Why might you want to convert a civil partnership into a marriage?
If you had entered into a civil partnership before 2014, but perhaps always wanted to be married, now you can!
You can transfer your civil partnership into a legal marriage in the UK.
There are several reasons that couples may want to do this. However, privacy is often the overriding reason. Ordinarily, only homosexual couples were eligible for a civil union, and some see this terminology as a forced declaration of sexuality.
Can I convert my same-sex civil partnership into a marriage?
In England and Wales, you can convert your civil union into a marriage.
The rules are different in Scotland, as you will need different paperwork. In Northern Ireland, you are currently not allowed to convert a civil union into a marriage.
How do I convert my civil partnership into a marriage?
You can convert your same-sex civil partnership into a marriage at the following venues:
- A registry office
- A local registration office
- Religious premises or site approved for marriages of same-sex couples
You will receive a marriage certificate, and this will be dated when your civil partnership was formed.
You cannot convert a heterosexual civil partnership into a marriage in England and Wales.
How much does it cost?
The current fees are as follows:
- £11 for a marriage certificate
- £45 to convert your civil partnership
- £27 for an appointment (only applicable if you have a ceremony)
What will I need?
To begin with, you will need to sign a ‘conversion into marriage’ declaration. To do this, you will need to make an appointment with a superintendent registrar at your nearest register office.
The identification you need will depend on the specifics of your local office. However, you will need your original civil partnership certificate.
It is best to confirm what is going to be mandatory before your appointment.
How do I convert with a ceremony?
You will need to contact a registered venue to book a date for your ceremony.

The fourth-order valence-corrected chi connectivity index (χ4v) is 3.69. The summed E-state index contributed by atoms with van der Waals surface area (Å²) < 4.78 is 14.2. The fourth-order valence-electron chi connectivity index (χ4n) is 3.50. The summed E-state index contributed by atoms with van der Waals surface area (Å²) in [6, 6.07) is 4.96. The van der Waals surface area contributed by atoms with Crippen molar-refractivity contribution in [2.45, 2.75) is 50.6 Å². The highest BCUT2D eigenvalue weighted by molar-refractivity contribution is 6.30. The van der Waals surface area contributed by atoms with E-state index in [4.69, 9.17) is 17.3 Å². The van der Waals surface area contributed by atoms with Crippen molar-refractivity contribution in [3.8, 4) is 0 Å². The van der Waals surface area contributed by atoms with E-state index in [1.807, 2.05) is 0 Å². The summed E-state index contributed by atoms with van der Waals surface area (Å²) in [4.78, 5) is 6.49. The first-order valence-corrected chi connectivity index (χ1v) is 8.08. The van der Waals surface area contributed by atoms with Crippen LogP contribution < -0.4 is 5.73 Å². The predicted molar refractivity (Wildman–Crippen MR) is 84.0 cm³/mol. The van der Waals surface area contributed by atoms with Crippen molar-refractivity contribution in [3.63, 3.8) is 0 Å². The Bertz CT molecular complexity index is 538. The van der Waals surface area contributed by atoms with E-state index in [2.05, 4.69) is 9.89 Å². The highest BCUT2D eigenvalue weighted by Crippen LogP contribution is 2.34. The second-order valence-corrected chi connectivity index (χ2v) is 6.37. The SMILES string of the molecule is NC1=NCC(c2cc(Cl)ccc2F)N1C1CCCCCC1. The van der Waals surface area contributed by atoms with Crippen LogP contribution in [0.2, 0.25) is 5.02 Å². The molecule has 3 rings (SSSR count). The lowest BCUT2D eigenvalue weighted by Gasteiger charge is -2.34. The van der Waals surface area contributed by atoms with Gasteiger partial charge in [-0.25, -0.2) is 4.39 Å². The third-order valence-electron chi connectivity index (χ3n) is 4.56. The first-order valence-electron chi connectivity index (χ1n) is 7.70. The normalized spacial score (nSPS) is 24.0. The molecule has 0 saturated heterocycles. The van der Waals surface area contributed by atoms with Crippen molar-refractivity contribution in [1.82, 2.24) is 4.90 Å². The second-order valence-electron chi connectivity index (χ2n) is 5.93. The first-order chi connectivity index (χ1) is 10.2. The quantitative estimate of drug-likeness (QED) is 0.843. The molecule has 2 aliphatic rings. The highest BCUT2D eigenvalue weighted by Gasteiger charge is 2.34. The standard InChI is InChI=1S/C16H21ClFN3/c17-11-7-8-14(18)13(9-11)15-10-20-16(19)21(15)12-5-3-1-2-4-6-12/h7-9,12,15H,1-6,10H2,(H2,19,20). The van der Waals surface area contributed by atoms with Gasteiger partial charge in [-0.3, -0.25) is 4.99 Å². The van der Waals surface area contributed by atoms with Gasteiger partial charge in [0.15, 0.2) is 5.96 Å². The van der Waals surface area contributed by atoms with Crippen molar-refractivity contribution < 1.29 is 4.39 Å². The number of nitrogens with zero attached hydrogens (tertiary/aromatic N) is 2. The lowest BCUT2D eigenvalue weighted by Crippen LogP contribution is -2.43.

You can have the ceremony at venues where same-sex couples can get married. But it is always best to check before you book or pay a deposit.
Your friends and family can attend, but you do not need witnesses in this instance.
You will both need to sign a ‘conversion into marriage’ declaration. The superintendent registrar must be in attendance and will also sign the declaration.
Can I convert my union abroad?
If you formed your same-sex civil union in the UK, you might be eligible to convert it into a marriage abroad.
Not all countries allow this, so contact your nearest British embassy or consulate to find out if you are eligible. The countries you can currently convert in are:
Albania, Australia, Germany, Japan, Malta, Montenegro, Mozambique, Peru, Philippines, Russia, Serbia, and Vietnam.
Who is eligible to convert their civil partnership into a marriage abroad?
You can convert your same-sex civil partnership abroad, but all of the following need to apply:
- You have been living in the country for at least 28 days
- Your civil partnership took place in England, Wales, or Scotland
- At least one of you is a British citizen
What documents will I need for converting abroad?
You will need:
- Both passports
- Proof of residency
- The original civil partnership certificate
How much will it cost to convert abroad?
The current fees are as follows:
- £150 to convert your civil partnership. You should check how to pay with the embassy or consulate in the relevant country
- £50 for a marriage certificate. This is usually paid in the local currency
Any change in the law to enhance and support equality for all is a positive step in the right direction. However, understandably, these amendments can result in some confusion and uncertainty.
Are you considering altering your ‘couples’ status’? Whether that be through a civil partnership or converting to marriage, then we are here to help.
Contact one of our civil partnerships solicitors to talk through your options today.